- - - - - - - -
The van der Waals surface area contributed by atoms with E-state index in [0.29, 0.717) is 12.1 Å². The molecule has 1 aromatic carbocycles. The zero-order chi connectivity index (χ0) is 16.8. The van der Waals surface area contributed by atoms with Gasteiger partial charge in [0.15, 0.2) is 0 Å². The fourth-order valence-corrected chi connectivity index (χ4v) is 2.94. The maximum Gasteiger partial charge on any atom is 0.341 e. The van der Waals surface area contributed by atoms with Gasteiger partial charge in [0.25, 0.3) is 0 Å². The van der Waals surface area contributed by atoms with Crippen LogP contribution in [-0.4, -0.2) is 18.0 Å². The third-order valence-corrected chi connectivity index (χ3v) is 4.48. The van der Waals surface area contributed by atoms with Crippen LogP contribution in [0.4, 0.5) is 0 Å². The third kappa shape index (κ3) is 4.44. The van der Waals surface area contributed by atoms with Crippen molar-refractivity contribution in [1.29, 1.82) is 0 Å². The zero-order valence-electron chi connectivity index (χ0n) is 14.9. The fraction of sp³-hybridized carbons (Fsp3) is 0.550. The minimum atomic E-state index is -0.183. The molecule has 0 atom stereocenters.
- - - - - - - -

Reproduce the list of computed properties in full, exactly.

The van der Waals surface area contributed by atoms with E-state index in [0.29, 0.717) is 12.1 Å². The molecule has 1 aromatic carbocycles. The zero-order chi connectivity index (χ0) is 16.8. The van der Waals surface area contributed by atoms with Gasteiger partial charge in [0.15, 0.2) is 0 Å². The fourth-order valence-corrected chi connectivity index (χ4v) is 2.94. The maximum Gasteiger partial charge on any atom is 0.341 e. The van der Waals surface area contributed by atoms with Gasteiger partial charge in [0.25, 0.3) is 0 Å². The van der Waals surface area contributed by atoms with Crippen LogP contribution in [-0.4, -0.2) is 18.0 Å². The third-order valence-corrected chi connectivity index (χ3v) is 4.48. The van der Waals surface area contributed by atoms with Crippen LogP contribution in [0.4, 0.5) is 0 Å². The third kappa shape index (κ3) is 4.44. The van der Waals surface area contributed by atoms with Crippen molar-refractivity contribution in [1.29, 1.82) is 0 Å². The zero-order valence-electron chi connectivity index (χ0n) is 14.9. The fraction of sp³-hybridized carbons (Fsp3) is 0.550. The minimum atomic E-state index is -0.183. The molecule has 0 atom stereocenters.